On March 27, 2020, the President signed into law the Coronavirus Aid, Relief, and Economic Security Act (CARES) Act. Included in the CARES Act are many provisions impacting the bankruptcy system. A year later, on March 21, 2021, the President signed into law an amended version of the Act which expanded provisions in Section 1113 (Bankruptcy) of the CARES Act for one year. These provisions expired on March 27, 2022. As of today, no information extending these provisions has been received. The expiring provisions will affect debtor eligibility in Chapter 11 Subchapter V cases, calculation of “current monthly income” and “disposable income,” Chapter 13 practice, Official Forms, and case management/electronic case filing. Specific changes are as follows:
Chapter 11 Subchapter V Eligibility
- The CARES Act amended the Small Business Reorganization Act of 2019 (SBRA) to increase the eligibility threshold for businesses filing under Subchapter V of Chapter 11 of the U.S. Bankruptcy Code from $2,725,625 of debt to $7,500,000.
- On March 28, 2022, the eligibility threshold returned to $2,725,625.
- Official Form 101 reverted to the Pre-CARES Act version on March 28, 2022.
- Official Form 201 will be updated with the Pre-CARES Act language and adjusted dollar amounts on April 1, 2022.
“Current Monthly Income” and “Disposable Income”
- The CARES Act modified the definition of “current monthly income” for Chapter 7 and Chapter 13 debtors, found in 11 U.S.C. § 101(10A)(B)(ii)(III)(IV) and (V), to exclude payments made in response to COVID-19.
- The modification to “current monthly income” excluded such stimulus payments from inclusion in the 707(b) Means Test for determining eligibility of a debtor to proceed under Chapter 7.
- The modification to “current monthly income” also excluded such stimulus payments from inclusion in the “disposable income” analysis for Chapter 13 debtors seeking to determine the amount of funds required to be committed to their Chapter 13 plan. Thus, the definition of “disposable income” found in 11 U.S.C. § 1325(b)(2) was amended for the life of the CARES Act.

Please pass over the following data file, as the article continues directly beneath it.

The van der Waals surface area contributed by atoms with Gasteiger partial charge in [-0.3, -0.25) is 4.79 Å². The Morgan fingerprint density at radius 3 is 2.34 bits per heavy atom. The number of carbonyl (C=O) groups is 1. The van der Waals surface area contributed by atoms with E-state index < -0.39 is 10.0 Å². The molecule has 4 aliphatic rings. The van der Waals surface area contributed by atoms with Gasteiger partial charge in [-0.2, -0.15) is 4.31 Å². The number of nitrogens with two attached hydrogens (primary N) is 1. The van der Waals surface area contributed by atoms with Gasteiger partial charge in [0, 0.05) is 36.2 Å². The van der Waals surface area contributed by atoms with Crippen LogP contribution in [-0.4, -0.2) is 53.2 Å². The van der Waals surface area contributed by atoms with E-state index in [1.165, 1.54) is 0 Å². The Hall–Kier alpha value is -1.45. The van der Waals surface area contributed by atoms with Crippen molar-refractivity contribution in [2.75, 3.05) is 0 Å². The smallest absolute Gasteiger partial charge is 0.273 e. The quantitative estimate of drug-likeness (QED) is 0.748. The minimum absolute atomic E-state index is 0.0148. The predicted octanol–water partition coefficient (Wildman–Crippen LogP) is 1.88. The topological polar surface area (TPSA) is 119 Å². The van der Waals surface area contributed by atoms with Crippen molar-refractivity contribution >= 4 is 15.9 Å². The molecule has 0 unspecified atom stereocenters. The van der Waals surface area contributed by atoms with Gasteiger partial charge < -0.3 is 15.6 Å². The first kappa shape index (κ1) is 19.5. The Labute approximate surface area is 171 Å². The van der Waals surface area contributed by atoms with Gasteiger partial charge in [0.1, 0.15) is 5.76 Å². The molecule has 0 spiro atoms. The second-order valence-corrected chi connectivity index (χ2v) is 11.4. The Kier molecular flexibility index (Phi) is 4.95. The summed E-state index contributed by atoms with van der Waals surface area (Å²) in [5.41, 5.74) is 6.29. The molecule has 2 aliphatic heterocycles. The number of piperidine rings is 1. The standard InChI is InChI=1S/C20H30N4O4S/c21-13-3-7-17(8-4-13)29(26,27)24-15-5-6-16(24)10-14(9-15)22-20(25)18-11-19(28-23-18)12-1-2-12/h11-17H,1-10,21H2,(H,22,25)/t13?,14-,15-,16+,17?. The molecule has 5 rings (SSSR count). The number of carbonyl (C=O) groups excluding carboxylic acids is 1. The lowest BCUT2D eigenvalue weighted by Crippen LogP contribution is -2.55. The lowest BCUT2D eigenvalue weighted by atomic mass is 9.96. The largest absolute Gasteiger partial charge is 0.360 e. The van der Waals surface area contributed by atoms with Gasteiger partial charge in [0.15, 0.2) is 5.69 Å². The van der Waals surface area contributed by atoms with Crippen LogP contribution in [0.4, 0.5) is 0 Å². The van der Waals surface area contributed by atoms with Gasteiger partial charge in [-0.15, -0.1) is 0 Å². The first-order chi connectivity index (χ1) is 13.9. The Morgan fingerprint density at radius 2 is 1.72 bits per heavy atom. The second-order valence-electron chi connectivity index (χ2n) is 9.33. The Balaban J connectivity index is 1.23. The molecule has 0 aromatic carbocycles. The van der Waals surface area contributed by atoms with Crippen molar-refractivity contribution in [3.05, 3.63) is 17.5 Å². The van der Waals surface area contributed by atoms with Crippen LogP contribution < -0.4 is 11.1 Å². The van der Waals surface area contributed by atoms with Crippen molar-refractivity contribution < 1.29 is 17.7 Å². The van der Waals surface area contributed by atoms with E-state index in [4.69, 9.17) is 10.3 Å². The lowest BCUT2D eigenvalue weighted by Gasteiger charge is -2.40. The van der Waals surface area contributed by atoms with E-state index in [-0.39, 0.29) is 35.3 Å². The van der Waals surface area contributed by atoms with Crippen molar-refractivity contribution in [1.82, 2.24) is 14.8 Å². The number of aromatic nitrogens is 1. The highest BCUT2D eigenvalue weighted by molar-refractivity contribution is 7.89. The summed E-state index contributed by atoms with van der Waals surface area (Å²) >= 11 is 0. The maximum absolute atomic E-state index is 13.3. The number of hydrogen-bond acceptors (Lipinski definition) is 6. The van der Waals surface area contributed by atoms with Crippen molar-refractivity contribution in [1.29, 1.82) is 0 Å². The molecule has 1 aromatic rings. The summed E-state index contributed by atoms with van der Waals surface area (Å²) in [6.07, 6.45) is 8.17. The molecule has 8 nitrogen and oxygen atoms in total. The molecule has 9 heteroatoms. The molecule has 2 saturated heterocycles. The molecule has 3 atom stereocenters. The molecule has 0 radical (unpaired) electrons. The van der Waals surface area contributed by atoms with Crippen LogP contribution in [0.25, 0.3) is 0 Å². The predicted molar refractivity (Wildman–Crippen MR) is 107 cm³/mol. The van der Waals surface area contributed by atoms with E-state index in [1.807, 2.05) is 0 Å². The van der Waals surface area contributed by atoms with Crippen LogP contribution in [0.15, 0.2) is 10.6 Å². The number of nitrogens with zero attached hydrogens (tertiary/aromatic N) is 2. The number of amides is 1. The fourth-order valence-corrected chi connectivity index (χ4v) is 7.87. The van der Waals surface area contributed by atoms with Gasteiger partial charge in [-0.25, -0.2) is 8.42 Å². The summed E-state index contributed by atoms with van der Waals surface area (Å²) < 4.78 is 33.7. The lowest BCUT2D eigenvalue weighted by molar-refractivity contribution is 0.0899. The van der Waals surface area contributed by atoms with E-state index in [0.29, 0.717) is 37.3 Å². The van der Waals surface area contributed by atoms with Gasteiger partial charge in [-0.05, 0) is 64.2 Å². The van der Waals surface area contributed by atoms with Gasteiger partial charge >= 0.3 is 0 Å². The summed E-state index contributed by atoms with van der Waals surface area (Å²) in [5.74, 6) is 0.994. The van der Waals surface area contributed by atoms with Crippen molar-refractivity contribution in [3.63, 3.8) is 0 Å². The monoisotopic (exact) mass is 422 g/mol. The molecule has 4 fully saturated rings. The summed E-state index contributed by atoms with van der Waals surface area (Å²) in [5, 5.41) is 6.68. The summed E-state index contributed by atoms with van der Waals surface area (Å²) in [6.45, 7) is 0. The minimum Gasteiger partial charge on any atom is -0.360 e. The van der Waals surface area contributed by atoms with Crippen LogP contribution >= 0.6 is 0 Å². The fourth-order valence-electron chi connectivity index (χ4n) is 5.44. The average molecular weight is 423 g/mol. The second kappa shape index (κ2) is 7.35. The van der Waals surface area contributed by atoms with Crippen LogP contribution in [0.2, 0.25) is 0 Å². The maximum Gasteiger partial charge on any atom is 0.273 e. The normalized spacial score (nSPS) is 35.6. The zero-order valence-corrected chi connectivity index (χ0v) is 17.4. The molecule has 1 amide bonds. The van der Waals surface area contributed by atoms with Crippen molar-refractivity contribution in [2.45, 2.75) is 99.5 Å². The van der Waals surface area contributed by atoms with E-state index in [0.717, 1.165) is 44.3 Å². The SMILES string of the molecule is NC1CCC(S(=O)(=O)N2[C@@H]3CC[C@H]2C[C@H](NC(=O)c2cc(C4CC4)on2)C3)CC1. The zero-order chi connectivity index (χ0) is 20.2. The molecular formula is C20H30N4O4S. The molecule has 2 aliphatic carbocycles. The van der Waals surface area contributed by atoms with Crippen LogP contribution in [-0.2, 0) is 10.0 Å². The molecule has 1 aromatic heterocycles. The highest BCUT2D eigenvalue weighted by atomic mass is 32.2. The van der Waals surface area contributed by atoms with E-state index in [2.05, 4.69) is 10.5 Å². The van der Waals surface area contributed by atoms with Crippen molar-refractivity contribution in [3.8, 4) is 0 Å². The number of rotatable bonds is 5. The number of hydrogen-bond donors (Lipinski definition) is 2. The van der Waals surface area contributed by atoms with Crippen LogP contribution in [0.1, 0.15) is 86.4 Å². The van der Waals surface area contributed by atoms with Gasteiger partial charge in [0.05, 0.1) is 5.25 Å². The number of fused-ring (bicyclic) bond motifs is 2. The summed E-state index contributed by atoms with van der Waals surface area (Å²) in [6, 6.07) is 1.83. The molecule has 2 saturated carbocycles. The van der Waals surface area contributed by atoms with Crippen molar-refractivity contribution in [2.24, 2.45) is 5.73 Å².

- These provisions altering the methods for determining “current monthly income” and “disposable income” expired on March 27, 2022.
Chapter 13 Practice
- The CARES Act added Subsection (d) to 11 U.S.C. § 1329 to permit a debtor to modify a confirmed plan, after notice and a hearing, if they were experiencing a material financial hardship due, directly or indirectly, to the COVID-19 pandemic. Debtors were given the ability to request a temporary suspension of plan payments and the life of a Chapter 13 plan was temporarily allowed to extend up to seven (7) years after the first payment under the original confirmed plan became due.
- 11 U.S.C. § 1329(d) expired on March 27, 2022.
- The expiring provisions of the CARES Act affect Official Forms 101, 122A-1, 122B-1, and 122C-1. These forms reverted to the Pre-CARES Act versions on March 28, 2022.
- Official Form 201 is affected by the expiring CARES Act provisions and the triennial adjusted dollar amounts that become effective on April 1, 2022. To minimize confusion resulting from two (2) form changes in a short period, Official Form 201 will be updated on April 1, 2022, with the adjusted dollar amounts and the Pre-CARES Act language.
Case Management/Electronic Case Filing (CM/ECF) Events
- Sections 4022 and 4023 of the CARES Act included a provision that allowed borrowers experiencing a financial hardship due, directly or indirectly, to the COVID-19 emergency to request a forbearance on their mortgages.
- The provisions in these sections expired on March 27, 2022.
- On March 28, 2022, the court’s ECF system was modified to deactivate the “Notice of Mortgage Forbearance” event and remove the reference to forbearance from the “Notice of Mortgage Payment Change” event.
- Amended General Order No. 41 – “Adoption of CARES Act Changes to Interim Bankruptcy Rule 1020” terminated on March 27, 2022.
There remains a possibility that these CARES Act provisions could be renewed or extended. The Court will continue to monitor the situation and provide updates.